Ronin Gallery Highlights the Crucial Influence Japanese Art Had on Toulouse-Lautrec

Mar 10, 2016 7:40PM

The influence of Japanese art on late 19th-century European painting is well-documented. With the increase in trade between the two regions came an abundance of Japanese visual objects circulating the European market, which introduced artists to aesthetic styles unlike those favored by Europe’s Romantic painters. The ensuing obsession with Japanese artifacts in Europe was something of a double-edged sword: It often veered into orientalism—essentially the exoticization of Japan—even if many historians also credit this influx of Japanese art for its considerable influence on the burgeoning Impressionism movement.

Now, at Ronin Gallery in New York, a new show called “Demimonde: The Floating World & Toulouse-Lautrec brings together the works of Henri de Toulouse-Lautrec (1864–1901) and many of the Japanese woodblock prints that inspired the French artist, allowing viewers to explore the complex cultural dialogue that took place in the 19th century.

Kabuki Actor Ichikawa Danjuro V as Matsuo-maru, ca. 1780
Ronin Gallery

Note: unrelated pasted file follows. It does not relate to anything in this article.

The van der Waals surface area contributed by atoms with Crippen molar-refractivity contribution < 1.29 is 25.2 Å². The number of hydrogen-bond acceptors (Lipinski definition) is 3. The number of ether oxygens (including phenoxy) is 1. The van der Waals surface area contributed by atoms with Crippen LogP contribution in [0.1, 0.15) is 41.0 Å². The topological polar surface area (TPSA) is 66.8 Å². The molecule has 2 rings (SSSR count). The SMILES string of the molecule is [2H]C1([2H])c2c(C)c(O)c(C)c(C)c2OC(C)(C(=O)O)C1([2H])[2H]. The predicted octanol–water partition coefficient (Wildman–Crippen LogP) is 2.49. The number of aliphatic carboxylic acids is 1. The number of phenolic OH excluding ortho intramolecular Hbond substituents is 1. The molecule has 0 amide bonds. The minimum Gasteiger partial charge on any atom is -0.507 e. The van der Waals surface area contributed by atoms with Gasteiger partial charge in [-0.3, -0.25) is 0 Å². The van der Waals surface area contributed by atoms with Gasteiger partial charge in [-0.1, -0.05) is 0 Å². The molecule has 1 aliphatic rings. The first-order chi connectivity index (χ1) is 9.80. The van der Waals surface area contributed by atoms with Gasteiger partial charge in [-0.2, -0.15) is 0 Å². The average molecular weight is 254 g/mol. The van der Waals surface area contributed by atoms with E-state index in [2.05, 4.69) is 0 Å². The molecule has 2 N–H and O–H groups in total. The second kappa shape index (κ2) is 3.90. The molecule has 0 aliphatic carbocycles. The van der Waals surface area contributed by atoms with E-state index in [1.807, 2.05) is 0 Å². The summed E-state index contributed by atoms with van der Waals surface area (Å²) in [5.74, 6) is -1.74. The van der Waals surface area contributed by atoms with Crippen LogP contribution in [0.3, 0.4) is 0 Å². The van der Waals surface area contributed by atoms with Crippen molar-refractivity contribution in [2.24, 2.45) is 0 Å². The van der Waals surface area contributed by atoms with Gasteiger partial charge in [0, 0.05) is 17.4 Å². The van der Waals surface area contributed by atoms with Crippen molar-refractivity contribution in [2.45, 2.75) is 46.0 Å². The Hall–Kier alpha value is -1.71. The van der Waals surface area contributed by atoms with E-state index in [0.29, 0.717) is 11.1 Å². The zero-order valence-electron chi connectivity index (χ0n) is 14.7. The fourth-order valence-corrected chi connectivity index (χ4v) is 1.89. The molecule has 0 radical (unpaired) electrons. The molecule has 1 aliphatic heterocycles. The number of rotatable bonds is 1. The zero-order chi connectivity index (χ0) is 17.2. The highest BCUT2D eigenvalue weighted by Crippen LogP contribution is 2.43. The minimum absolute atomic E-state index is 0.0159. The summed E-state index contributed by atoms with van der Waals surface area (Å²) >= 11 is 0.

Particularly influential to Toulouse-Lautrec were ukiyo-e, a Japanese word that translates to “pictures of the floating world.” These prints often depicted theater scenes and other places of leisure in Japanese culture. In prints like Katsukawa Shunko’s Kabuki Actor Ichikawa Danjuro V as Matsuo-maru (circa 1780), artists captured the actors mid-performance, fully done-up in costume and makeup.

Formally, these prints differ from contemporaneous European painting. Whereas European artists tended to favor illusionistic depth, works such as Utagawa Hiroshige’s Yoroi Ferry at Koami Town (1857) featured a simplicity of form. Sharp outlines, bright colors, and pictorial flatness are crucial to many of these prints—a style that left its mark on Toulouse-Lautrec.

Though the Frenchman worked in the advertising realm, his idiosyncratic style turned everyday printed matter into artistic masterpieces. Toulouse-Lautrec was a regular in Parisian bars and cabarets, and he used the posters for such establishments as opportunities to create accessible art for the masses. He turned the barest essentials of visual information—a few lines and colors—into iconic portraits of dancers and showgirls. By placing Toulouse-Lautrec’s playful yet powerful masterworks next to iconic ukiyo-e prints, Ronin Gallery allows viewers to properly understand the development of his era-defining style.

—A. Wagner

Demimonde: The Floating World & Tolouse-Lautrec,” is on view at Ronin Gallery, New York, Mar. 10–Apr. 30, 2016.

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